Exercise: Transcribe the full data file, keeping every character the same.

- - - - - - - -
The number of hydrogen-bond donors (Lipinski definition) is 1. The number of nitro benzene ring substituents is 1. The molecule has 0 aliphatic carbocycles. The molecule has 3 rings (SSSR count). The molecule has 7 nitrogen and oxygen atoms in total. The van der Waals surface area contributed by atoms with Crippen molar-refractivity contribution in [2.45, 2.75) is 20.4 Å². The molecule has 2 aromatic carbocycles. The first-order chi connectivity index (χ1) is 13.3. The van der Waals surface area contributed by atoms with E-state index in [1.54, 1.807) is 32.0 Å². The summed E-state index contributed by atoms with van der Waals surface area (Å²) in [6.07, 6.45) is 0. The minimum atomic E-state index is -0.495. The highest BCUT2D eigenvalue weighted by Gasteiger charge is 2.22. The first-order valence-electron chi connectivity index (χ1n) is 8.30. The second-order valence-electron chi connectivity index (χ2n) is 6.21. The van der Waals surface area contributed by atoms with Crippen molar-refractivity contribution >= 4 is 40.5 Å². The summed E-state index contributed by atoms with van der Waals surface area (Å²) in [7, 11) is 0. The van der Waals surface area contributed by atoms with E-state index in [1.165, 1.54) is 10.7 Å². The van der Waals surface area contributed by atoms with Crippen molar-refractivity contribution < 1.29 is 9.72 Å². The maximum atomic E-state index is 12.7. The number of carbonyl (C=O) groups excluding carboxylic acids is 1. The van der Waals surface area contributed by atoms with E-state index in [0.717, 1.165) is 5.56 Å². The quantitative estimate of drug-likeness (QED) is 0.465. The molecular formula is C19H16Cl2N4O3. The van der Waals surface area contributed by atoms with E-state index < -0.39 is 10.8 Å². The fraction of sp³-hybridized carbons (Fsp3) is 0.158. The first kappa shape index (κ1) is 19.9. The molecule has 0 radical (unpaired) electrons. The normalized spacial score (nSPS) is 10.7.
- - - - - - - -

The number of hydrogen-bond donors (Lipinski definition) is 1. The number of nitro benzene ring substituents is 1. The molecule has 0 aliphatic carbocycles. The molecule has 3 rings (SSSR count). The molecule has 7 nitrogen and oxygen atoms in total. The van der Waals surface area contributed by atoms with Crippen molar-refractivity contribution in [2.45, 2.75) is 20.4 Å². The molecule has 2 aromatic carbocycles. The first-order chi connectivity index (χ1) is 13.3. The van der Waals surface area contributed by atoms with E-state index in [1.54, 1.807) is 32.0 Å². The summed E-state index contributed by atoms with van der Waals surface area (Å²) in [6.07, 6.45) is 0. The minimum atomic E-state index is -0.495. The highest BCUT2D eigenvalue weighted by Gasteiger charge is 2.22. The first-order valence-electron chi connectivity index (χ1n) is 8.30. The second-order valence-electron chi connectivity index (χ2n) is 6.21. The van der Waals surface area contributed by atoms with Crippen molar-refractivity contribution >= 4 is 40.5 Å². The summed E-state index contributed by atoms with van der Waals surface area (Å²) in [7, 11) is 0. The van der Waals surface area contributed by atoms with E-state index in [1.165, 1.54) is 10.7 Å². The van der Waals surface area contributed by atoms with Crippen molar-refractivity contribution < 1.29 is 9.72 Å². The maximum atomic E-state index is 12.7. The number of carbonyl (C=O) groups excluding carboxylic acids is 1. The van der Waals surface area contributed by atoms with E-state index in [0.717, 1.165) is 5.56 Å². The quantitative estimate of drug-likeness (QED) is 0.465. The molecular formula is C19H16Cl2N4O3. The van der Waals surface area contributed by atoms with E-state index < -0.39 is 10.8 Å². The fraction of sp³-hybridized carbons (Fsp3) is 0.158. The first kappa shape index (κ1) is 19.9. The molecule has 0 radical (unpaired) electrons. The normalized spacial score (nSPS) is 10.7.